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 Post subject: 8th army uniforms
PostPosted: Thu 26 Jun 2008 00:03 am 
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Does anyone have a reference for how to paint the 8th army as depicted in the multipose range? Eg is there a painting guide with that pack?

I have 29 1/32 Desert Rats to paint and very little idea how.

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PostPosted: Thu 26 Jun 2008 00:34 am 
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There is this site:
http://www.miniatures.de/int/camouflage-british.html
but mainly for vehicles, by the looks of it.

I don't think you can go too far wrong with H72 for the uniform bits, with variations in tone for fading, and with slightly greener webbing, and brown leather belts etc. Helmets seem to be a bit darker, too, and shinier, obviously … maybe one coat of Klear …?

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PostPosted: Thu 26 Jun 2008 22:38 pm 
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This is from the instructions

Quote:
The figures in this set the standard issue khaki drill shirt and shorts (72 LIGHT BEIGE), ribbed long woollen socks with gaiters and canvas webbing equipment (26 KHAKI DRILL). Black leather boots (21 GLOSS BLACK). The steel helmet was often painted sand colour (74 BUFF). Clothing soon became faded and discoloured under desert conditions. Insignia  provided in decal form in this set comes under normal British Army regulations "to be worn at all times" although this was not strictly adhered to and was of course removed for special operations or "Recce" patrols. Other ranks  chevrons were usually on a band slipped over the right arm of the K.D. shirt as illustrated. Bands for Signallers, Medics and Military Police are also provided. It should noted the officers cap peak and badge (Part No. 66) is cemented to the front of the cap (Part No. 64). Metal parts on weapons should be painted (53 MIDDLE GRAPHITE). If required chin straps, riffle slings etc. can be cut out from plastic card.

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 Post subject:
PostPosted: Fri 27 Jun 2008 00:33 am 
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Gun metal or "middle graphite" is difficult to justify except for, maybe, very worn bits of weapons. H85 is as good a match as you'll get for black anodised metal. It's interesting to note, though, that the woodwork varied quite widely in colour. Some was honey-coloured, while older Lee-Enfields might have been packed in grease, for instance, for part of their lives, and the butts were consequently much darker.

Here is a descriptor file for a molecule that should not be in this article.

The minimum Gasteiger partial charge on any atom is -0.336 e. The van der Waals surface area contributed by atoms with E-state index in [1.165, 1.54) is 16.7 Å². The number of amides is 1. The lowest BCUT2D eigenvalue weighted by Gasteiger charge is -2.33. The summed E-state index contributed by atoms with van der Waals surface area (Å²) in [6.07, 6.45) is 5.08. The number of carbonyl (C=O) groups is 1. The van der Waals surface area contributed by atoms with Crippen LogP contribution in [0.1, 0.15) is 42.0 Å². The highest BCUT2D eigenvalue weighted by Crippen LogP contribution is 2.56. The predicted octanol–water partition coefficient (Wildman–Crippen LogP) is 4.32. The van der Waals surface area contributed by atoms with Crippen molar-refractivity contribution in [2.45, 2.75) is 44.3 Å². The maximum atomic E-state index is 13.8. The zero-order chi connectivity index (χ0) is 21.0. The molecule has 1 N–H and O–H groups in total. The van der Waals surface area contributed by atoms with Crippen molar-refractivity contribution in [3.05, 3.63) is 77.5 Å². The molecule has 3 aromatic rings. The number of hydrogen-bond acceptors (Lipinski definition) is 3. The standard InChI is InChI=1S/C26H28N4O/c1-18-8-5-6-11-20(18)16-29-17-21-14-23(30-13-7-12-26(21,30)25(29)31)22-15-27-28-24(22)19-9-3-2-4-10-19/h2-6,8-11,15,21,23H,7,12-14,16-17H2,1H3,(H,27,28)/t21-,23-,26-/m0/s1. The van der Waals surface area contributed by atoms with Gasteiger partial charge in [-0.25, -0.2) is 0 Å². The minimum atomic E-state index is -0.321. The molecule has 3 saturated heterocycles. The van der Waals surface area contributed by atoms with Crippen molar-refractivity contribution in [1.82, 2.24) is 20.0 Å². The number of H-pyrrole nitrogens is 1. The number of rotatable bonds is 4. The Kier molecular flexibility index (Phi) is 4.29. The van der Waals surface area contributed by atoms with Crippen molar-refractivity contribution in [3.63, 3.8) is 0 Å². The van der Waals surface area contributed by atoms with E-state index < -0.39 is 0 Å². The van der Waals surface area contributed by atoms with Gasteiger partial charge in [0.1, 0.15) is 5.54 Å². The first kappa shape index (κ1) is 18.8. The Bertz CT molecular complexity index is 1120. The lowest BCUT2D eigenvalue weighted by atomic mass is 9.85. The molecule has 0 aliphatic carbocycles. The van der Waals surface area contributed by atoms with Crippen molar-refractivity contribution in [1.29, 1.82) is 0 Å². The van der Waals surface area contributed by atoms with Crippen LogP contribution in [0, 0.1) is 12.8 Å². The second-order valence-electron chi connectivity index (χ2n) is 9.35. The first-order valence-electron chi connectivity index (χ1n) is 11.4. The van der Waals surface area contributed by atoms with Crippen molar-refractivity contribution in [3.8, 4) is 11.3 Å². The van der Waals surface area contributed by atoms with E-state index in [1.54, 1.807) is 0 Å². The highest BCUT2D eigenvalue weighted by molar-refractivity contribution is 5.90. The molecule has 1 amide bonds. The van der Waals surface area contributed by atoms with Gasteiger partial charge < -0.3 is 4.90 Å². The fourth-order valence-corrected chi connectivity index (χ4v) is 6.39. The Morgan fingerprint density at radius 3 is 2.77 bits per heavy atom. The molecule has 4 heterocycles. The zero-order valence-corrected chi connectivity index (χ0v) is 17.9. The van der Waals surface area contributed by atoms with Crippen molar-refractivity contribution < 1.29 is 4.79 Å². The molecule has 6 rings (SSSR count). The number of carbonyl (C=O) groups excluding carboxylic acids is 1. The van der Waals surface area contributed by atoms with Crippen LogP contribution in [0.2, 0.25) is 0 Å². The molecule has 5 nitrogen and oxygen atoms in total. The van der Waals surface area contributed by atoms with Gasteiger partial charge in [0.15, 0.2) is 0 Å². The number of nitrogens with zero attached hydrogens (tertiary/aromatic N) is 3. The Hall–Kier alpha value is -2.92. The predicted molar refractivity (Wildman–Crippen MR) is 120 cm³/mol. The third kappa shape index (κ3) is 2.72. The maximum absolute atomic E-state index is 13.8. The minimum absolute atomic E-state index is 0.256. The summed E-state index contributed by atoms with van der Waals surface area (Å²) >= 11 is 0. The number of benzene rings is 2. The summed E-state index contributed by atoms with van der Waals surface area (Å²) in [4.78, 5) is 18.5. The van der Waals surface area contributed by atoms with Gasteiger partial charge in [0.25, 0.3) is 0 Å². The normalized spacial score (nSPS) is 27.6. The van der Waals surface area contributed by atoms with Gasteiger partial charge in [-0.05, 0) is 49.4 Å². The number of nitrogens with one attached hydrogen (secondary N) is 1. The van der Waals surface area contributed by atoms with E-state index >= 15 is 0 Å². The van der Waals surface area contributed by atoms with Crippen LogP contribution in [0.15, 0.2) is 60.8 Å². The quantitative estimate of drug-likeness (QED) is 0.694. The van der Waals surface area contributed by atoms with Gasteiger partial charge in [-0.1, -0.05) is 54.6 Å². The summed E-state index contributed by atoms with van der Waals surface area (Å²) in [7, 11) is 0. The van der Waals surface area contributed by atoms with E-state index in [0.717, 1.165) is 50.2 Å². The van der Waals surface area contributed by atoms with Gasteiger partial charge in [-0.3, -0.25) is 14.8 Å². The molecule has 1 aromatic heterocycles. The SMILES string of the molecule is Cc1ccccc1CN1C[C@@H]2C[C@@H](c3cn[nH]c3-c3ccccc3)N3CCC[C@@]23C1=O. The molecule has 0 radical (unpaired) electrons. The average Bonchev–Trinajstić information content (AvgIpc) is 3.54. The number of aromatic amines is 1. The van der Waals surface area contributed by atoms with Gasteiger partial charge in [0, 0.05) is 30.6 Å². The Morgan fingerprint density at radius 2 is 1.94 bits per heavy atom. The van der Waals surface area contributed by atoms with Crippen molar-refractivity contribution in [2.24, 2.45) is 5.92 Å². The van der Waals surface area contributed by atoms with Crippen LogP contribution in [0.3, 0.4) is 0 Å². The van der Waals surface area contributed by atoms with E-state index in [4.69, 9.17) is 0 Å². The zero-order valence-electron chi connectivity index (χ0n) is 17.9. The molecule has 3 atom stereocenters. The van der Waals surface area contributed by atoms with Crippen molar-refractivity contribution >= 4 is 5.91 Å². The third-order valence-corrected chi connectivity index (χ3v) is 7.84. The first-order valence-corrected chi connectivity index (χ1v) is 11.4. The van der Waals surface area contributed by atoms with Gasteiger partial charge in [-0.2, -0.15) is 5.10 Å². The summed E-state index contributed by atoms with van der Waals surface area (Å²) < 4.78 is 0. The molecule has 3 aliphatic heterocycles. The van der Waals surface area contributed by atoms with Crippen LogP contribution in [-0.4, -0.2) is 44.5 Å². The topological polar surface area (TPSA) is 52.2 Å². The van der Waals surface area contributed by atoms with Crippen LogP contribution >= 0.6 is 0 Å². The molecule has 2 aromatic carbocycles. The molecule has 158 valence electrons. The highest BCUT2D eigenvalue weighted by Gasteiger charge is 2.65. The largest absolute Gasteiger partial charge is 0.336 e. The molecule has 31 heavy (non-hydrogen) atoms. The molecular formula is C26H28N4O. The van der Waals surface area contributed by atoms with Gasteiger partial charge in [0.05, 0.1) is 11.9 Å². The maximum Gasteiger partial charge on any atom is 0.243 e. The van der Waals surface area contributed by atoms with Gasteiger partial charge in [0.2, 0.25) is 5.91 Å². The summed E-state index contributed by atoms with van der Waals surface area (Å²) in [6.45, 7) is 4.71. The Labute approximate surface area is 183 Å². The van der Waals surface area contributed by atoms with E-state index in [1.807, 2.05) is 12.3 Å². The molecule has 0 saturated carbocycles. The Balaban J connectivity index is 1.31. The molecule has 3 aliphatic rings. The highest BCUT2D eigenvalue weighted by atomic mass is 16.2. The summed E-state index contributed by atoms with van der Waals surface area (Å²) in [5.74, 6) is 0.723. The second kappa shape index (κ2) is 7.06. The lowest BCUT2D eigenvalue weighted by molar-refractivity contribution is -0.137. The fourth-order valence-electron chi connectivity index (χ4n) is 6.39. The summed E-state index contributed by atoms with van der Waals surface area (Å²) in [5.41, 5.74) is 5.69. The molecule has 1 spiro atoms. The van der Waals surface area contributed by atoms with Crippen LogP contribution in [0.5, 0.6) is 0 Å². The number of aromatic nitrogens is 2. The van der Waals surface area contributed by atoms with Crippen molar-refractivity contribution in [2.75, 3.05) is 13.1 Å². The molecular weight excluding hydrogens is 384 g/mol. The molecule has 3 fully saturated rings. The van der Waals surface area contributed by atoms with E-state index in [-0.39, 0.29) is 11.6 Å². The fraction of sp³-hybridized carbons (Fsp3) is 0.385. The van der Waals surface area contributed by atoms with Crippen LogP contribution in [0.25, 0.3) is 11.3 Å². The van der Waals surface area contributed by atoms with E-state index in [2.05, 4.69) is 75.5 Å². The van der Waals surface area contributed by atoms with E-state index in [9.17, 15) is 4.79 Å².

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 Post subject: Re: 8th army uniforms
PostPosted: Fri 27 Jun 2008 00:37 am 
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Beaufighter wrote:

I have 29 1/32 Desert Rats to paint and very little idea how.


It just struck me here, that you're painting polyprop figures.

I presume you won't be covering them with superglue first - as it would use a lot of glue, but if you don't, then you should think about some way of preserving the paint once it's on.

I recently tried using Klear as a "primer" (on a HO/OO figure), but that wasn't wholly successful. I think Klear works ok to protect paint as a finishing coat, mixed with matt base.

When painting the figures, you might find it helpful to paint them black first as an undercoat - kind of like preshading, but all-over.


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PostPosted: Fri 27 Jun 2008 10:18 am 
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Hi Brews

Yes, I'm painting polyprop figures here. I painted some Japanese first, mainly because there is a Vallejo colour called "Japanese Uniform Green", which saves a lot of thought. I am currently toying with some Australians, who are quite interesting to paint. They were en route to the western desert in khaki shirts when the Japanese attacked, so they about-turned and sailed for Malaya instead, dying their shirts jungle green en route aboard ship. This resulted in blue-grey shirts! Between that and the mixture of US and British kit they wore they end up looking quite colourful.

Getting a completely flat finish on them is hard. The only way to do so IME is to paint them, coat them in Klear, then spray them with Humbrol enamel matt varnish that has been shaken for at least ten minutes.

One can also used thinned-down PVA wood glue as either undercoat or varnish or both, but it still comes out shiny.